Volume 588, April 2016
|Number of page(s)||17|
|Published online||09 March 2016|
LSQ13fn: A type II-Plateau supernova with a possibly low metallicity progenitor that breaks the standardised candle relation⋆
1 Astrophysics Research Centre, School of Mathematics and Physics, Queen’s University Belfast, Belfast BT7 1NN, UK
2 Laboratoire Lagrange, Université Côte d’Azur, Observatoire de la Côte d’Azur, CNRS, Boulevard de l’Observatoire, CS 34229, 06304 Nice Cedex 4, France
3 Institute of Astronomy, University of Cambridge, Madingley Road, Cambridge, CB3 0HA, UK
4 Department of Particle Physics and Astrophysics, Weizmann Institute of Science, 76100 Rehovot, Israel
5 Department of Astronomy and the Oskar Klein Centre, Stockholm University, AlbaNova, 106 91 Stockholm, Sweden
6 Department of Physics, Yale University, New Haven, CT 06250-8121, USA
7 INAF-Osservatorio Astronomico di Padova, vicolo dell’Osservatorio 5, 35122 Padova, Italy
8 INAF-Osservatorio Astronomico di Capodimonte, Salita Moiariello 16, 80131 Napoli, Italy
9 Max-Planck-Institut für Extraterrestrische Physik, Giessenbachstraße 1, 85748 Garching, Germany
10 Millennium Institute of Astrophysics, Vicuña Mackenna 4860, 7820436 Macul, Santiago, Chile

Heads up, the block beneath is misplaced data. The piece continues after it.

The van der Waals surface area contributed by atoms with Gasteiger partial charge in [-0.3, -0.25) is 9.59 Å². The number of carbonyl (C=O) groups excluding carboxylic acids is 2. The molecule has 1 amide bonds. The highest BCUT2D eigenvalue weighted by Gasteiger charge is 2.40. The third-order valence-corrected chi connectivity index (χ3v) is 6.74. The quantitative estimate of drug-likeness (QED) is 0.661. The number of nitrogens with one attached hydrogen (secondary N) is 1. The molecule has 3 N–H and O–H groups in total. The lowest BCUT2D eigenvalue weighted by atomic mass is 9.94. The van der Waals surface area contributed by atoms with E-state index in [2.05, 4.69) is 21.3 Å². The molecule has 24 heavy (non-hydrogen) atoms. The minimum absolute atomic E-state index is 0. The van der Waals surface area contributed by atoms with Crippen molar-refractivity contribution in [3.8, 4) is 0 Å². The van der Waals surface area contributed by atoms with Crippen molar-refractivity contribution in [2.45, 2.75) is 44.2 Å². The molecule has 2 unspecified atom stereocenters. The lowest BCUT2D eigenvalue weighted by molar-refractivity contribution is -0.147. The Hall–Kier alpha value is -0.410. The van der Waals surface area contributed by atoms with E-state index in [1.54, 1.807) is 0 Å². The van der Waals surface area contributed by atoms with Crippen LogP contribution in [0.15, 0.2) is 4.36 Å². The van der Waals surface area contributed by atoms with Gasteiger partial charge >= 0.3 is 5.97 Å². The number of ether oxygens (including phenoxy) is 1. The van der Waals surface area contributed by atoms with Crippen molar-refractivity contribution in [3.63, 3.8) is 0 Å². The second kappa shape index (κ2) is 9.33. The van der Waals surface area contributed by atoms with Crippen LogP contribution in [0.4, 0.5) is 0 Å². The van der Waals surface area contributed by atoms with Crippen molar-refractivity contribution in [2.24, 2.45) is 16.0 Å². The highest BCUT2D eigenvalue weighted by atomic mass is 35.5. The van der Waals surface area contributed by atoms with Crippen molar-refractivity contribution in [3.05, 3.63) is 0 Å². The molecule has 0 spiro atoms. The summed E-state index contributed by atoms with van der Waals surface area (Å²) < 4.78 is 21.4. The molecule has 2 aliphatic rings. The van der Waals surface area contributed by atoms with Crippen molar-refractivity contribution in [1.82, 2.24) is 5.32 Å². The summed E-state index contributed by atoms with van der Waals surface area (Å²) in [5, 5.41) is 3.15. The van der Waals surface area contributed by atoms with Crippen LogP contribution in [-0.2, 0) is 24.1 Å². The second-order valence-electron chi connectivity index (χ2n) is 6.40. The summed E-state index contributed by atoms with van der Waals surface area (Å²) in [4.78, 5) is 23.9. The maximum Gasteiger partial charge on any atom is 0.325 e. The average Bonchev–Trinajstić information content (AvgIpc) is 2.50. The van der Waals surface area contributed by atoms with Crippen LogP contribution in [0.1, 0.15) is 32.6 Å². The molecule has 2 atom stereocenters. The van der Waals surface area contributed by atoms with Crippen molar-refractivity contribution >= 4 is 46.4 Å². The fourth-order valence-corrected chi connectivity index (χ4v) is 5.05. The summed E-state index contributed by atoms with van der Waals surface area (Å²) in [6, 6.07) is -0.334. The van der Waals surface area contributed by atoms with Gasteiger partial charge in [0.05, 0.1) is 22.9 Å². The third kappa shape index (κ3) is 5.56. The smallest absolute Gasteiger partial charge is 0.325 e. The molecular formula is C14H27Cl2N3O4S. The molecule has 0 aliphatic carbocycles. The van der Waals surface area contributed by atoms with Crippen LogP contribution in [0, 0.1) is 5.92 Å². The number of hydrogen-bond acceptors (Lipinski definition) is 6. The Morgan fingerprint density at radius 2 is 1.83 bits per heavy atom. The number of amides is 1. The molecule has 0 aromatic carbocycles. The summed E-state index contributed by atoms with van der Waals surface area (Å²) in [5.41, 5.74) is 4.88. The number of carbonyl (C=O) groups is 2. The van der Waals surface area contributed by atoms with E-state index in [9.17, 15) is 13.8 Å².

11 Departamento de Astronomía, Universidad de Chile, Camino El Observatorio 1515, Las Condes, Santiago, Chile
12 School of Physics and Astronomy, University of Southampton, Southampton SO17 1BJ, UK
13 Departamento de Ciencias Físicas, Universidad Andrés Bello, Avda. República 252, 32349 Santiago, Chile
14 University of California Davis, 1 Shields Avenue, Davis, CA 95616 06520, USA
Received: 2 November 2015
Accepted: 29 January 2016
We present optical imaging and spectroscopy of supernova (SN) LSQ13fn, a type II supernova with several hitherto-unseen properties. Although it initially showed strong symmetric spectral emission features attributable to He ii, N iii, and C iii, reminiscent of some interacting SNe, it transitioned into an object that would fall more naturally under a type II-Plateau (IIP) classification. However, its spectral evolution revealed several unusual properties: metal lines appeared later than expected, were weak, and some species were conspicuous by their absence. Furthermore, the line velocities were found to be lower than expected given the plateau brightness, breaking the SN IIP standardised candle method for distance estimates. We found that, in combination with a short phase of early-time ejecta-circumstellar material interaction, metal-poor ejecta, and a large progenitor radius could reasonably account for the observed behaviour. Comparisons with synthetic model spectra of SNe IIP of a given progenitor mass would imply a progenitor star metallicity as low as 0.1 Z⊙. LSQ13fn highlights the diversity of SNe II and the many competing physical effects that come into play towards the final stages of massive star evolution immediately preceding core-collapse.
Key words: supernovae: general / supernovae: individual: LSQ13fn
The reduced spectra are only available at the CDS via anonymous ftp to cdsarc.u-strasbg.fr (18.104.22.168) or via http://cdsarc.u-strasbg.fr/viz-bin/qcat?J/A+A/588/A1
© ESO, 2016
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